A regular expression is a decades-old concept in computer science. Invented in the 1950s by famous mathematician Stephen Cole Kleene, the decades of evolution brought a huge variety of operations. Collecting all operations and writing up a comprehensive list would result in a very thick and unreadable book by itself.
Related article: Python Regex Superpower – The Ultimate Guide
Fortunately, you don’t have to learn all regular expressions before you can start using them in your practical code projects. Next, you’ll get a quick and dirty overview of the most important regex operations and how to use them in Python. In follow-up chapters, you’ll then study them in detail — with many practical applications and code puzzles.
Here are the most important regex operators:
.The wild-card operator (‘dot’) matches any character in a string except the newline character ‘\n’. For example, the regex ‘…’ matches all words with three characters such as ‘abc’, ‘cat’, and ‘dog’.
*The zero-or-more asterisk operator matches an arbitrary number of occurrences (including zero occurrences) of the immediately preceding regex. For example, the regex ‘cat*’ matches the strings ‘ca’, ‘cat’, ‘catt’, ‘cattt’, and ‘catttttttt’.
?The zero-or-one operator matches (as the name suggests) either zero or one occurrences of the immediately preceding regex. For example, the regex ‘cat?’ matches both strings ‘ca’ and ‘cat’ — but not ‘catt’, ‘cattt’, and ‘catttttttt’.
+The at-least-one operator matches one or more occurrences of the immediately preceding regex. For example, the regex ‘cat+’ does not match the string ‘ca’ but matches all strings with at least one trailing character ‘t’ such as ‘cat’, ‘catt’, and ‘cattt’.
^The start-of-string operator matches the beginning of a string. For example, the regex ‘^p’ would match the strings ‘python’ and ‘programming’ but not ‘lisp’ and ‘spying’ where the character ‘p’ does not occur at the start of the string.
$The end-of-string operator matches the end of a string. For example, the regex ‘py$’ would match the strings ‘main.py’ and ‘pypy’ but not the strings ‘python’ and ‘pypi’.
A|BThe OR operator matches either the regex A or the regex B. Note that the intuition is quite different from the standard interpretation of the or operator that can also satisfy both conditions. For example, the regex ‘(hello)|(hi)’ matches strings ‘hello world’ and ‘hi python’. It wouldn’t make sense to try to match both of them at the same time.
ABThe AND operator matches first the regex A and second the regex B, in this sequence. We’ve already seen it trivially in the regex ‘ca’ that matches first regex ‘c’ and second regex ‘a’.
Note that I gave the above operators some more meaningful names (in bold) so that you can immediately grasp the purpose of each regex. For example, the ‘^’ operator is usually denoted as the ‘caret’ operator. Those names are not descriptive so I came up with more kindergarten-like words such as the “start-of-string” operator.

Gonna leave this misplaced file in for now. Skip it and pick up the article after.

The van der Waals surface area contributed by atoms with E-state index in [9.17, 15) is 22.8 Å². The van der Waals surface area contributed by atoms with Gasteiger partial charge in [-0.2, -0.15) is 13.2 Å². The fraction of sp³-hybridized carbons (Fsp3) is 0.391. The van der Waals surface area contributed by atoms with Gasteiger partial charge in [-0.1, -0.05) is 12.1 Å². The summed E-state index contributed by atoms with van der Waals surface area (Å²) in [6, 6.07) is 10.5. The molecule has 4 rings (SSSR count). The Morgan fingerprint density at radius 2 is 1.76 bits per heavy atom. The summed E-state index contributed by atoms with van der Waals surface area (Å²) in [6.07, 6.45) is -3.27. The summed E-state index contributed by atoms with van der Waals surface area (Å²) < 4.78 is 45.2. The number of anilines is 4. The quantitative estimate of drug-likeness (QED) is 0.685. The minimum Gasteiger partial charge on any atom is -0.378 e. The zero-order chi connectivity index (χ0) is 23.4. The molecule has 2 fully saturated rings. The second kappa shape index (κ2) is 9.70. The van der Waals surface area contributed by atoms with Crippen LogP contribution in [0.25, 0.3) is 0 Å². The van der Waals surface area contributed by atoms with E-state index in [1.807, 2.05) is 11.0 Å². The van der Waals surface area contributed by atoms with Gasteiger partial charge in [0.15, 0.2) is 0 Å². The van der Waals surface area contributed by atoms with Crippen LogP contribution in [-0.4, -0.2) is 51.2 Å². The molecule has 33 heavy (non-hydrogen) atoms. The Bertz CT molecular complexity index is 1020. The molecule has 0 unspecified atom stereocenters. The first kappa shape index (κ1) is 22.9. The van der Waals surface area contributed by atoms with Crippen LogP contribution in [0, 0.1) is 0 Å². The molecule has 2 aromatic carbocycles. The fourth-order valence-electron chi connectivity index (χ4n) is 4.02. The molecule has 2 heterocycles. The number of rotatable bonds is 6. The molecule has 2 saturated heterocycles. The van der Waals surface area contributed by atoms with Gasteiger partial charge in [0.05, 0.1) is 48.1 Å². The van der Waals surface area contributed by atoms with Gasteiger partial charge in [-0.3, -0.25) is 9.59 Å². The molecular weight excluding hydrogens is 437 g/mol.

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Let’s dive into some examples!
import re text = ''' Ha! let me see her: out, alas! he's cold: Her blood is settled, and her joints are stiff; Life and these lips have long been separated: Death lies on her like an untimely frost Upon the sweetest flower of all the field. ''' print(re.findall('.a!', text)) ''' Finds all occurrences of an arbitrary character that is followed by the character sequence 'a!'. ['Ha!'] ''' print(re.findall('is.*and', text)) ''' Finds all occurrences of the word 'is', followed by an arbitrary number of characters and the word 'and'. ['is settled, and'] ''' print(re.findall('her:?', text)) ''' Finds all occurrences of the word 'her', followed by zero or one occurrences of the colon ':'. ['her:', 'her', 'her'] ''' print(re.findall('her:+', text)) ''' Finds all occurrences of the word 'her', followed by one or more occurrences of the colon ':'. ['her:'] ''' print(re.findall('^Ha.*', text)) ''' Finds all occurrences where the string starts with the character sequence 'Ha', followed by an arbitrary number of characters except for the new-line character. Can you figure out why Python doesn't find any?  ''' print(re.findall('\n$', text)) ''' Finds all occurrences where the new-line character '\n' occurs at the end of the string. ['\n'] ''' print(re.findall('(Life|Death)', text)) ''' Finds all occurrences of either the word 'Life' or the word 'Death'. ['Life', 'Death'] '''
In these examples, you’ve already seen the special symbol
\n which denotes the new-line character in Python (and most other languages). There are many special characters, specifically designed for regular expressions.
Where to Go From Here?
If you want to master regular expressions once and for all, I’d recommend that you read the massive regular expression tutorial on the Finxter blog — for free!
While working as a researcher in distributed systems, Dr. Christian Mayer found his love for teaching computer science students.
To help students reach higher levels of Python success, he founded the programming education website Finxter.com. He’s author of the popular programming book Python One-Liners (NoStarch 2020), coauthor of the Coffee Break Python series of self-published books, computer science enthusiast, freelancer, and owner of one of the top 10 largest Python blogs worldwide.
His passions are writing, reading, and coding. But his greatest passion is to serve aspiring coders through Finxter and help them to boost their skills. You can join his free email academy here.